Adopting a new habit doesn’t happen overnight. It actually takes about 21 days, says Marco Palma, PhD, associate professor and director of the Human Behavior Lab at Texas A&M University in College Station, Texas. His studies show that a month of exercising or eating healthy is often enough for some people to continue these behaviors even six months later.

Yet a large number of people give up on health goals before the 21-day mark, and researchers are still trying to understand why. In the meantime, Palma offers this advice: Use quantitative measures to track your progress. “Nobody likes to do something just for the sake of doing it without seeing results,” he says. For instance, use a wearable device to track your activity, or get a blood pressure monitor so you can check daily to see how your behaviors are paying off. 

What motivates you?

Another key part to developing better health habits is to discover what motivates you internally. Start by asking yourself a few questions, according to Amy Charland, wellness coach with the Mayo Clinic Healthy Living Program in Rochester, Minnesota. First, what do you truly desire in life? Also, how will achieving your health and wellness goals help you get what you desire?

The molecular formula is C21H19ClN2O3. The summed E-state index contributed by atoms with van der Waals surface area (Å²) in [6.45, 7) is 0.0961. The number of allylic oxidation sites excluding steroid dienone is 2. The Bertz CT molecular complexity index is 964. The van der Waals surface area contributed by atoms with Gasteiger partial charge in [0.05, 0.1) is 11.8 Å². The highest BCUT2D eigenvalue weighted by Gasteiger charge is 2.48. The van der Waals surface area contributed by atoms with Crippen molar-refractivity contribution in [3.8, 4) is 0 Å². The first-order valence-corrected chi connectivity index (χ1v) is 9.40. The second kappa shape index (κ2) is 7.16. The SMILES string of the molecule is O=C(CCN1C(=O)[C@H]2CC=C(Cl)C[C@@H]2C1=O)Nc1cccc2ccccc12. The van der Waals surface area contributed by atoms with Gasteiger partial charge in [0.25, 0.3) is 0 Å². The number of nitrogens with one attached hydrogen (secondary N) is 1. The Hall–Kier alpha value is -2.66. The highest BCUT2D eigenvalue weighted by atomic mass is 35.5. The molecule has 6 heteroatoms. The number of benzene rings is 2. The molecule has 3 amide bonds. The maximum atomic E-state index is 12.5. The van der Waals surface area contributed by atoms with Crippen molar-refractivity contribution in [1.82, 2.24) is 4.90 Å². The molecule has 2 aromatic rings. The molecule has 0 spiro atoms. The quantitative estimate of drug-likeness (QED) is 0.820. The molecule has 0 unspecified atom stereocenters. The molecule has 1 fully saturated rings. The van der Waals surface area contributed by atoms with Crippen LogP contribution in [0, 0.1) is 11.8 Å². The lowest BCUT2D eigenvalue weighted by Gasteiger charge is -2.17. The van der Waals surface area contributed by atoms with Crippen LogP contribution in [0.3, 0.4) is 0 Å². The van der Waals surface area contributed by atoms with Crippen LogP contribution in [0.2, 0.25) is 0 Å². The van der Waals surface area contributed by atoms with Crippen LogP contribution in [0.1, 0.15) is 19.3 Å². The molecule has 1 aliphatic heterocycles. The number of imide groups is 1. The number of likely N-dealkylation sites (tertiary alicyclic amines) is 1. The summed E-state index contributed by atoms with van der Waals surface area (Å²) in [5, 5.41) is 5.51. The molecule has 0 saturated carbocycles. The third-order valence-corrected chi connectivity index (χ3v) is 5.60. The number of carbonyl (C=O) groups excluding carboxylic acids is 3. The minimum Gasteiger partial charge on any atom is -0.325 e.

Then as you’re setting your goals, make sure they not only hold meaning to you but also have a why behind them. “Finding the why will help you achieve lasting results,” says Erin Clifford, a holistic wellness coach in Chicago.

For instance, you want to give up sugar and processed foods because you’re on the verge of developing type 2 diabetes and you want to be around for your children and grandchildren. Or you want to lose 20 pounds because you just went through a divorce and you want to feel confident getting back into the dating game. “Both scenarios give you leverage to keep going even when your inspiration might be dwindling,” Clifford says. “By focusing on your why, you’ll feel renewed to get your lifestyle plan back on track.”